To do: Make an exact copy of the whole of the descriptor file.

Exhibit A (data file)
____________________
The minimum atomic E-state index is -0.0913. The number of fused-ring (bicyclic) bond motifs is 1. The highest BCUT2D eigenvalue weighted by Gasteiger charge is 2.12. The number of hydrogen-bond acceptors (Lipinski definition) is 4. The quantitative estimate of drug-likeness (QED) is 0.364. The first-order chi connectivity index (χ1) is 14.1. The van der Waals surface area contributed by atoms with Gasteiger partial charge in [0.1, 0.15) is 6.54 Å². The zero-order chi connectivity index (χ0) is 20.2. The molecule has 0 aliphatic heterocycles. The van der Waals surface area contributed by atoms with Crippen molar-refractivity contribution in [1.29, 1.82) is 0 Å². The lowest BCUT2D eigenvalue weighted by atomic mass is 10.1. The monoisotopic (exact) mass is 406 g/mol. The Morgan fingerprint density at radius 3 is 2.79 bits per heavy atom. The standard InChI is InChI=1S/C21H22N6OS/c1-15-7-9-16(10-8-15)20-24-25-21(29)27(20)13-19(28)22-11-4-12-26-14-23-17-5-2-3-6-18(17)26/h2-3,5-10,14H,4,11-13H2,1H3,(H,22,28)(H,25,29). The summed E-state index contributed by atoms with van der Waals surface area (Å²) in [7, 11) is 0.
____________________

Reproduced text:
The minimum atomic E-state index is -0.0913. The number of fused-ring (bicyclic) bond motifs is 1. The highest BCUT2D eigenvalue weighted by Gasteiger charge is 2.12. The number of hydrogen-bond acceptors (Lipinski definition) is 4. The quantitative estimate of drug-likeness (QED) is 0.364. The first-order chi connectivity index (χ1) is 14.1. The van der Waals surface area contributed by atoms with Gasteiger partial charge in [0.1, 0.15) is 6.54 Å². The zero-order chi connectivity index (χ0) is 20.2. The molecule has 0 aliphatic heterocycles. The van der Waals surface area contributed by atoms with Crippen molar-refractivity contribution in [1.29, 1.82) is 0 Å². The lowest BCUT2D eigenvalue weighted by atomic mass is 10.1. The monoisotopic (exact) mass is 406 g/mol. The Morgan fingerprint density at radius 3 is 2.79 bits per heavy atom. The standard InChI is InChI=1S/C21H22N6OS/c1-15-7-9-16(10-8-15)20-24-25-21(29)27(20)13-19(28)22-11-4-12-26-14-23-17-5-2-3-6-18(17)26/h2-3,5-10,14H,4,11-13H2,1H3,(H,22,28)(H,25,29). The summed E-state index contributed by atoms with van der Waals surface area (Å²) in [7, 11) is 0.